Dictyostelium discoidium is known to migrate in the presence of a folate gradient 7, 8 and its chemotactic response can be accurately measured by ECIS/Taxis 9. Leukocyte chemotaxis, in response to SDF1α and to chemotaxis antagonists has also been measured with ECIS/Taxis 10, 11. An example of the leukocyte response to SDF1α is shown in Figure 1.
1. ECIS/Taxis Electrode Preparation
- The gold surface of the ECIS/taxis electrode array (consisting of 8 chambers per slide) is first stabilized by pre-treatment with sterile 10 mM cysteine in deionized water (dH2O) for 15 min at room temperature under sterile conditions.
- Aspirate the cysteine solution from each electrode chamber, rinse 3 times with sterile dH2O, and replace with 250 μl of complete medium (RPMI 1640, 10%FBS, 25 mM HEPES buffer).
- Connect the electrode array to contact pins on instrument array holder to perform electrode check.
- Chambers that are properly connected will be highlighted in green on the computer screen. If the chambers are highlighted in red, they are not connected and the electrode should be re-positioned in the array holder to establish contacts for all chambers.
- Once all chambers are connected, click on the "check" button in the software controller to determine the initial resistance and capacitance values for each chamber. Resistance values should be between 1600 and 2000 ohms, and capacitance values should be between 5 and 6 nanofarads for an 8 chamber array. If a chamber is not within these acceptable parameters, the individual chamber should not be used to collect data.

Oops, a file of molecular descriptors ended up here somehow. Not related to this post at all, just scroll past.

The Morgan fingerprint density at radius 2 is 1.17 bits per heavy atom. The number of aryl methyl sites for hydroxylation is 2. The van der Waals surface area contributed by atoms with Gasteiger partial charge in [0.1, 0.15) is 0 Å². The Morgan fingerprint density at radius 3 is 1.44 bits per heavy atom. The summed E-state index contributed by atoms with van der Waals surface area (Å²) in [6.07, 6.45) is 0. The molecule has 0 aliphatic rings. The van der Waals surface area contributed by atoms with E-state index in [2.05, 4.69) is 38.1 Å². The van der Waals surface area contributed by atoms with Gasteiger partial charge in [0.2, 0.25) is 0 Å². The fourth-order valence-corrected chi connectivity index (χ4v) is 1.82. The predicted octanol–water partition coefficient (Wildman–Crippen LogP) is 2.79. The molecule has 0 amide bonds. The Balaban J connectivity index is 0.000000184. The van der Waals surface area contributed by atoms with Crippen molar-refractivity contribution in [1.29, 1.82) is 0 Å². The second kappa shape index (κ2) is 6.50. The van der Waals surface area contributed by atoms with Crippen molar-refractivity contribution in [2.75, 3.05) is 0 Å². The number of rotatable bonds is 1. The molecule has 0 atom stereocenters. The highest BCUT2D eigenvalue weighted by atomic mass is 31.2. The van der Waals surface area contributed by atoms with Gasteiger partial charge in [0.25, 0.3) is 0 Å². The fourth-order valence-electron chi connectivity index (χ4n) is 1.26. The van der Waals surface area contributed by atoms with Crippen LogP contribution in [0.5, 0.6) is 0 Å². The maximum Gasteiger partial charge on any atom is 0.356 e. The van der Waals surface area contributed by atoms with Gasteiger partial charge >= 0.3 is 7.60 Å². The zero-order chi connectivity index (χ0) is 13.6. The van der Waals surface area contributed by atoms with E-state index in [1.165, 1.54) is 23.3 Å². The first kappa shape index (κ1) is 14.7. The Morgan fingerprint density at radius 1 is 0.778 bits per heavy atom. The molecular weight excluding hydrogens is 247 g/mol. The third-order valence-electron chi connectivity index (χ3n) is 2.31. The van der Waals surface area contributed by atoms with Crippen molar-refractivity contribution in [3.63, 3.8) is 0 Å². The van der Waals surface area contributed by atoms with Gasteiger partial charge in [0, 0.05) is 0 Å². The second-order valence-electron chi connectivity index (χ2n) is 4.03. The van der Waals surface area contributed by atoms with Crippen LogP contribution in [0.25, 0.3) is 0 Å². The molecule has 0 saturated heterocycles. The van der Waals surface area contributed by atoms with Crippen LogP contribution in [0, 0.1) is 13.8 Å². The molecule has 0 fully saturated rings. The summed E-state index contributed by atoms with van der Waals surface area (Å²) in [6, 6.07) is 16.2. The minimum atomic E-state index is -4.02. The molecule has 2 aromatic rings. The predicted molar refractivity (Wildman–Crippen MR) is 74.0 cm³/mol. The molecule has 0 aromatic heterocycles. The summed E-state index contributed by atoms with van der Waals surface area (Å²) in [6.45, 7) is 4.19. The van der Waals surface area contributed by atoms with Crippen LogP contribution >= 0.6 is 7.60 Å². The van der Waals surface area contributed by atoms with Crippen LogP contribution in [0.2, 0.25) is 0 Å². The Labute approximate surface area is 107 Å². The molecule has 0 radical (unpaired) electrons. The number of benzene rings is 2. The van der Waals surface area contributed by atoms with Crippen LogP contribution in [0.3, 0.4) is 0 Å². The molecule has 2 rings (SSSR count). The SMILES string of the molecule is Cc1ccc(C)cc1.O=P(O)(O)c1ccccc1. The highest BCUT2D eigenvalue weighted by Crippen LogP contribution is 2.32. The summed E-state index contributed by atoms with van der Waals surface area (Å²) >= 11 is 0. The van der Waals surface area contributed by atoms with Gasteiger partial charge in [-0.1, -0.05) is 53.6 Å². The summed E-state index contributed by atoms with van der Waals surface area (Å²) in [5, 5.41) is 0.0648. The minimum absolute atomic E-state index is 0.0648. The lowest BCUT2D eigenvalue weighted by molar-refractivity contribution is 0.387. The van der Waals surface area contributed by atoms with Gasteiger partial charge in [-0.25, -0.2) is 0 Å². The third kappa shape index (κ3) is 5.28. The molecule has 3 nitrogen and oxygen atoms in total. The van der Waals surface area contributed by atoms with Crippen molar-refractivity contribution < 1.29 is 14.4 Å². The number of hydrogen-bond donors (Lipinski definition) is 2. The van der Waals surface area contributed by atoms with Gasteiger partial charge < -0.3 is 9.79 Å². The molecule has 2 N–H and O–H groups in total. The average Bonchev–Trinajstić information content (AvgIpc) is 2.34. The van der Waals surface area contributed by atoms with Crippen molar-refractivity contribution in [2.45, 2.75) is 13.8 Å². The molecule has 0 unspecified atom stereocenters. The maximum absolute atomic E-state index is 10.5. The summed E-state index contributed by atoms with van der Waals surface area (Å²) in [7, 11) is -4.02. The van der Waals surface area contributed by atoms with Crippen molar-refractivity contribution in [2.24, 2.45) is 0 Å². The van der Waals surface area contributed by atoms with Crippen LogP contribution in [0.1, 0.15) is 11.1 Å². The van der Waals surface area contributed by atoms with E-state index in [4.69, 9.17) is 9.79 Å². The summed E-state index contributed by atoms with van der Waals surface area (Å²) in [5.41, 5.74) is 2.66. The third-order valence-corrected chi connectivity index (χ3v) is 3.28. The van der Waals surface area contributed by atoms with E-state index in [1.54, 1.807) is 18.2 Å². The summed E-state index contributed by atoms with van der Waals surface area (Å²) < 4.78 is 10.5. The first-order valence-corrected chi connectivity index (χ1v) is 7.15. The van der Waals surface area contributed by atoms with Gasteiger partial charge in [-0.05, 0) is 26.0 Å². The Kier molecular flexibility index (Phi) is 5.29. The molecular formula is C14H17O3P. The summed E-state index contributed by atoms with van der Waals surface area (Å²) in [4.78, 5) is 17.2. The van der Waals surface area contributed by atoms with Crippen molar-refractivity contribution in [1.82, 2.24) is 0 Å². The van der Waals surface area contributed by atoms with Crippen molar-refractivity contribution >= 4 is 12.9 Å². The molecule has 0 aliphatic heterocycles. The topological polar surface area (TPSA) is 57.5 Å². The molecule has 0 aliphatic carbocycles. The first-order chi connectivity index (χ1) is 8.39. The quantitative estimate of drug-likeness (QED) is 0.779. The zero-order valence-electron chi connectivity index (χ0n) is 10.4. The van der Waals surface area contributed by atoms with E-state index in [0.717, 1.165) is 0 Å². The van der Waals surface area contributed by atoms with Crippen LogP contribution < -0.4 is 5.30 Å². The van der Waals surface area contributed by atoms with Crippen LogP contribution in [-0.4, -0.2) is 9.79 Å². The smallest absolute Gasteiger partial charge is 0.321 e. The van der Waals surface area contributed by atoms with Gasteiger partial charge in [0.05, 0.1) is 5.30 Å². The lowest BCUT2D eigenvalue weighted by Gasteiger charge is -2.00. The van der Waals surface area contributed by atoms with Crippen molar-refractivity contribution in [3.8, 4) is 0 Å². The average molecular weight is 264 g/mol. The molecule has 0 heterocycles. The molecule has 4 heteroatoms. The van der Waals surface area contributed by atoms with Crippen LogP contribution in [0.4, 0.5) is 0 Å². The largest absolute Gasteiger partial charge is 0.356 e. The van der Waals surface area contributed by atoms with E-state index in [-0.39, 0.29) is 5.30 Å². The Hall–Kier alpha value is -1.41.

- Disconnect the electrode from array holder to prepare the individual agarose chambers. Aspirate medium from chambers and wash each chamber 3 times with sterile dH2O.
2. Preparing Agarose Chambers
- In a sterile 15 ml polypropylene conical tube, measure 0.03 g of Seakem GTG agarose and add 1 ml sterile PBS. Replace tube cap loosely, and melt the agarose in autoclave for a 2 min liquid cycle (melting in a microwave is not effective for this assay). This short time will not melt the conical tube. For less fastidious cells that do not require serum for culture, (e.g. Dictyostelium discoideum) 0.5% agarose can be made in the appropriate medium and melted in a microwave. The autoclave is necessary for cells that require serum, as this will be denatured if melted in microwave.
- Add 5 ml of complete RPMI medium warmed in a water bath (55 °-60 °C) directly to the hot agarose, to a final concentration of 0.5% agarose and pipet up and down gently to mix.